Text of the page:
The place of shame has now become the sanctuary, the holiest of holy places, where we are united with God and restored to our identity as beloved children of God.  We, too, die in that place, and are raised up into the life of Christ.  We can live beyond and without violence.

Therefore, my friends, since we have confidence to enter the sanctuary by the blood of Jesus, by the new and living way that he opened for us through the curtain (that is, through his flesh), and since we have a great priest over the house of God, let us approach with a true heart in full assurance of faith, with our hearts sprinkled clean from an evil conscience and our bodies washed with pure water. Let us hold fast to the confession of our hope without wavering, for he who has promised is faithful.[8]

[1] Quoted in S. Mark Heim, “Why Does Jesus’ Death Matter?” The Christian Century, March 7, 2001, pp. 12-17.
[2] Heim, “Why Does Jesus’ Death Matter?”
[3] Gil Bailie, Violence Unveiled, pp. 218-219.
[4] Heim, “Why Does Jesus’ Death Matter?”
[5] From fact sheet at
[6] Estimates on civilian casualties come from the careful analysis of the Bureau of Investigative Journalism, a British non-profit news organization.
[7] Paul J. Neuchterlein, Why Does Jesus’ Death Matter?, sermon delivered at Emmaus & Zion Lutheran Church, Racine, WI, April 13, 2001.
[8] Hebrews 10:19-23.

Wednesday, April 4, 2012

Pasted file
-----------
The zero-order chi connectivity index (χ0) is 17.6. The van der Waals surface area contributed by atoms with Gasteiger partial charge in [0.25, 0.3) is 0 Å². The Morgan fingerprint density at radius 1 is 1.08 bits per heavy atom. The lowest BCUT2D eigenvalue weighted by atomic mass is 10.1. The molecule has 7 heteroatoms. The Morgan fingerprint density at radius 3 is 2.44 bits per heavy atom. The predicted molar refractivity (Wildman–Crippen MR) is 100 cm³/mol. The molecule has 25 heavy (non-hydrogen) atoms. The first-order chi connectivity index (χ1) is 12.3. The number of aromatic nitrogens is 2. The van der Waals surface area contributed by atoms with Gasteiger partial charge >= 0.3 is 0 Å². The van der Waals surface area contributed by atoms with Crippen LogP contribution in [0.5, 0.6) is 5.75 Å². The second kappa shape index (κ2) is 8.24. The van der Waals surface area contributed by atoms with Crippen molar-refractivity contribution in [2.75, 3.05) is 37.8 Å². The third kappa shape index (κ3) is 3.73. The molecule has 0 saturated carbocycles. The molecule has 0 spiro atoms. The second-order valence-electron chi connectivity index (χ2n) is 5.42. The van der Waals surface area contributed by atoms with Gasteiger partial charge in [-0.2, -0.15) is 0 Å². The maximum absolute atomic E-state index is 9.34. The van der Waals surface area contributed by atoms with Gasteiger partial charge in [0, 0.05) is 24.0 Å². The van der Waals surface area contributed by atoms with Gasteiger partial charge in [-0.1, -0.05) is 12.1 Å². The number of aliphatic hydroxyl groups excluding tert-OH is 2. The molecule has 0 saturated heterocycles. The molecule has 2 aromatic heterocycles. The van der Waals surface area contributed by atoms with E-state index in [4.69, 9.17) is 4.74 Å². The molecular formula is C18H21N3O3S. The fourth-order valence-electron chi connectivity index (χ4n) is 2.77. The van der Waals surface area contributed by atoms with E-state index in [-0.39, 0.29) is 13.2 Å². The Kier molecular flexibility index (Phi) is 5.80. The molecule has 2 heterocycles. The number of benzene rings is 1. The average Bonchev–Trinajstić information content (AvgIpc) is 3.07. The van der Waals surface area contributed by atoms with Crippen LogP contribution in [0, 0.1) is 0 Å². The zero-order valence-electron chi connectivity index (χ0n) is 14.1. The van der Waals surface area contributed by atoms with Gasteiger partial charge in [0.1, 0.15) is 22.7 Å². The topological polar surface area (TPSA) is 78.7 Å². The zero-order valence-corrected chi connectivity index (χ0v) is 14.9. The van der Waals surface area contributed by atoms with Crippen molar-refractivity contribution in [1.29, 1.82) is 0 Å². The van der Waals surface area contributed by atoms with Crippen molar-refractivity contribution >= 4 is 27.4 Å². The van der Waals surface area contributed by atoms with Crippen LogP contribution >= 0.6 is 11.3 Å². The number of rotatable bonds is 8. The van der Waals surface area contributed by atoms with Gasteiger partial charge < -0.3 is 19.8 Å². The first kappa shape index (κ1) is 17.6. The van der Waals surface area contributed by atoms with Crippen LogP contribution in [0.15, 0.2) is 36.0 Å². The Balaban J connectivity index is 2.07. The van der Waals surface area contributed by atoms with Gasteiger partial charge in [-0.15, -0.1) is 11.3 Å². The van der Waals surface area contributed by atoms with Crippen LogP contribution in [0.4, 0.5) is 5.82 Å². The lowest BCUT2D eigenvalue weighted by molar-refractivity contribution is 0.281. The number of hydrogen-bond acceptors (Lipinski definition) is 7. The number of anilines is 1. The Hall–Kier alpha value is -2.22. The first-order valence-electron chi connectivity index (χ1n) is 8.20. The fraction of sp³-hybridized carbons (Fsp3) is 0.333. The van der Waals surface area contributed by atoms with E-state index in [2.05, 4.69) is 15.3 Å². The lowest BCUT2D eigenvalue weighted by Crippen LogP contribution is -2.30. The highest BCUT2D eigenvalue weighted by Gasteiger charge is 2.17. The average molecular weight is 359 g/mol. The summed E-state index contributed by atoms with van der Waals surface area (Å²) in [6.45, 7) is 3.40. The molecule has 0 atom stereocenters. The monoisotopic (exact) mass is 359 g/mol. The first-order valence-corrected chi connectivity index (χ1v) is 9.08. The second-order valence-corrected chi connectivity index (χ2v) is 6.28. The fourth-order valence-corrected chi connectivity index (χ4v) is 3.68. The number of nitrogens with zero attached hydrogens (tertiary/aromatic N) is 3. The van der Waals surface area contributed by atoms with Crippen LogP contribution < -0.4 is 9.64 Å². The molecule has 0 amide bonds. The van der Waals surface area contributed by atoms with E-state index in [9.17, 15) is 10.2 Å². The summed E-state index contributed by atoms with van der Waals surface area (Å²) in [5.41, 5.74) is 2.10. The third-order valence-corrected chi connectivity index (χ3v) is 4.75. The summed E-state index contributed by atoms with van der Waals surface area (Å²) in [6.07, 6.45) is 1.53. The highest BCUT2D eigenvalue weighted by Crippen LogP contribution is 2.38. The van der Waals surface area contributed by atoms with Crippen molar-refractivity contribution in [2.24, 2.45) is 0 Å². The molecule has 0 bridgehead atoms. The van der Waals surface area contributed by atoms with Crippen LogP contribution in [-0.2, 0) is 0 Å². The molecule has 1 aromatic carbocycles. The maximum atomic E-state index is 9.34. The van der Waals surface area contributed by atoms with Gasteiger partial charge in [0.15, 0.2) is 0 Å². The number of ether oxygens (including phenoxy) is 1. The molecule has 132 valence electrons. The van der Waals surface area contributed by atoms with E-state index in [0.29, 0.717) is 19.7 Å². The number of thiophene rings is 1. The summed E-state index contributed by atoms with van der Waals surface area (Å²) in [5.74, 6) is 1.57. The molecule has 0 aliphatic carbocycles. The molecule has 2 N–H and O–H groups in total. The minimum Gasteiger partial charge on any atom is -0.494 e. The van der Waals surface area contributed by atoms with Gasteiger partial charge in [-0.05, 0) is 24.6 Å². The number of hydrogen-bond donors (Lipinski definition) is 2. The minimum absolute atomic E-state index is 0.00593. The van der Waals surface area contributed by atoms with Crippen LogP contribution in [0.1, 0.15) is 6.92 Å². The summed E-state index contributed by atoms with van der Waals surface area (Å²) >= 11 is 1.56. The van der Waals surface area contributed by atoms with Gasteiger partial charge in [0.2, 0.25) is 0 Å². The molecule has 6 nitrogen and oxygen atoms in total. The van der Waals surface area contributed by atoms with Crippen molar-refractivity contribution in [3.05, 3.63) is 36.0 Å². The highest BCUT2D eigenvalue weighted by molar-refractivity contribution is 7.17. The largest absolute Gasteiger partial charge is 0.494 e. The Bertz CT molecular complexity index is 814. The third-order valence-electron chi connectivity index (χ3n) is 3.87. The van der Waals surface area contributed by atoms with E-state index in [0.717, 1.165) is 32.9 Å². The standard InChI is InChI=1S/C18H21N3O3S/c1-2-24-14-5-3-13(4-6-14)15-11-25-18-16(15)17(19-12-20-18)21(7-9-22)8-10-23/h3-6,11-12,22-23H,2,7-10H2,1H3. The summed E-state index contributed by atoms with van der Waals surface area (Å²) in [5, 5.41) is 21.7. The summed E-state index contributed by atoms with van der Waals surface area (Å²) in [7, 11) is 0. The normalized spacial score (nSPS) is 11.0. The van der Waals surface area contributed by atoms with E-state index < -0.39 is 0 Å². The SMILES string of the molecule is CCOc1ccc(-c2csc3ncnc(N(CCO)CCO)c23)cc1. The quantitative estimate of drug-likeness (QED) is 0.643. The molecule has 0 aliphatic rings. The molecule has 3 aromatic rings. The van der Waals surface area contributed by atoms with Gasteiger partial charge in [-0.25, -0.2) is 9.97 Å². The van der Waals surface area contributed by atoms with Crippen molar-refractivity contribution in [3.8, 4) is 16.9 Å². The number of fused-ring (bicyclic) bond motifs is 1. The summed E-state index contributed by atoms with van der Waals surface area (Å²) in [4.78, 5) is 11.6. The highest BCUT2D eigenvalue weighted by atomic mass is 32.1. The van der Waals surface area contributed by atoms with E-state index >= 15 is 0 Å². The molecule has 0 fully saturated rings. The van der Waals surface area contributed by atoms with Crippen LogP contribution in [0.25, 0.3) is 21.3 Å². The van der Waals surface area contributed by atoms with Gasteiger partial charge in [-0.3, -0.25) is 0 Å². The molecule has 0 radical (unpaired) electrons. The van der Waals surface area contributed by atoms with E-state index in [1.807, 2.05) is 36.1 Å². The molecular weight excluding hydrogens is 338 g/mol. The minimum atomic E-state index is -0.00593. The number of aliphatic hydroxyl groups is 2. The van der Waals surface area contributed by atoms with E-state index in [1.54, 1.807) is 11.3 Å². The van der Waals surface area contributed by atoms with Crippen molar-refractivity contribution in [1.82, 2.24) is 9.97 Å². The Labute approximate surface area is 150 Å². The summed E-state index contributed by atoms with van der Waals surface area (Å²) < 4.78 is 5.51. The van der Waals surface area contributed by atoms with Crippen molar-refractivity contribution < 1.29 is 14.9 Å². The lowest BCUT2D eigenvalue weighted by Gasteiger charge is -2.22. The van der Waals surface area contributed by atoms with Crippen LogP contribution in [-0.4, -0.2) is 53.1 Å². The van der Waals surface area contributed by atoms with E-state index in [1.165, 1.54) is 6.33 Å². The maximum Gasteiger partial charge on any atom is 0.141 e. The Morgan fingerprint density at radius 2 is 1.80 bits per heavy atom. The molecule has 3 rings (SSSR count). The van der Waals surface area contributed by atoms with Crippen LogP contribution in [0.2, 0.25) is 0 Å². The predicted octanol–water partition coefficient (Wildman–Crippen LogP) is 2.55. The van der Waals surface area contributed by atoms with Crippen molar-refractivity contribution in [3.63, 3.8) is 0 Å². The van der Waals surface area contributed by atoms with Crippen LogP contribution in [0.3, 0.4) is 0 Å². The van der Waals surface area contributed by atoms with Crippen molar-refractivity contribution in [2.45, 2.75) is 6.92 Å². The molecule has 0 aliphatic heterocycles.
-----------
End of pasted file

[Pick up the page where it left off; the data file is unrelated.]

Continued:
The Ride of Choice

Giotto's Entry Into Jerusalem

It is a truism that in America, the ride of choice reveals a lot about the driver.  You are what you drive.

Are you bad to the bone?  You won't be trading in your Harley for a Vespa anytime soon.  Defined by your human cargo?  Then you probably drive what one wit has called the equivalent of “Mom Jeans” on wheels: Dodge Caravan, Toyota Camry, or Chevy Impala equipped with a DVD player to keep the kids from killing each other in the back seat.

Then there are the Testosterossa:  Camaro/Firebirds, Corvettes, and Vipers exuding a stench of masculine insecurity that is almost as thick as the cologne marinade applied by their drivers, guys who confuse virility with velocity. 

And then there are those driving a big car, who can’t see over the dashboard (or much of anything for that matter), can’t hear you when you honk the horn at them, and even if they could, couldn’t care less.  This marks the official entry into the “Nothing to Lose, the Later Years” category:  Buick Park Avenues, Cadillac DeVilles, Lincoln Town Cars, Ford Crown Victorias, and Mercury Grand Marquis.  These are the cars you own when your name appears in your obituary![1]

Now these stereotypes are silly, but also illuminating to the extent we see ourselves in them (and not anyone else).  They also help us to see the significance of one small detail in the Palm Sunday story that illuminates the whole Passion Narrative:  Jesus rides into Jerusalem on a donkey.  And his ride of choice tells us a lot about him and his mission. 

In fact, Mark’s version of the story of Jesus’ entrance into Jerusalem lingers on the details of Jesus’ ride: how the donkey was procured, the fact that it was a colt, never ridden and therefore untrained, how it was covered with cloaks before Jesus sat on it.  Mark wants us to pay attention to this donkey.

Perhaps Mark lingers on these details so as to give his first hearers, who would have been very familiar with Hebrew scripture, time to catch the allusion to the prophet Zechariah: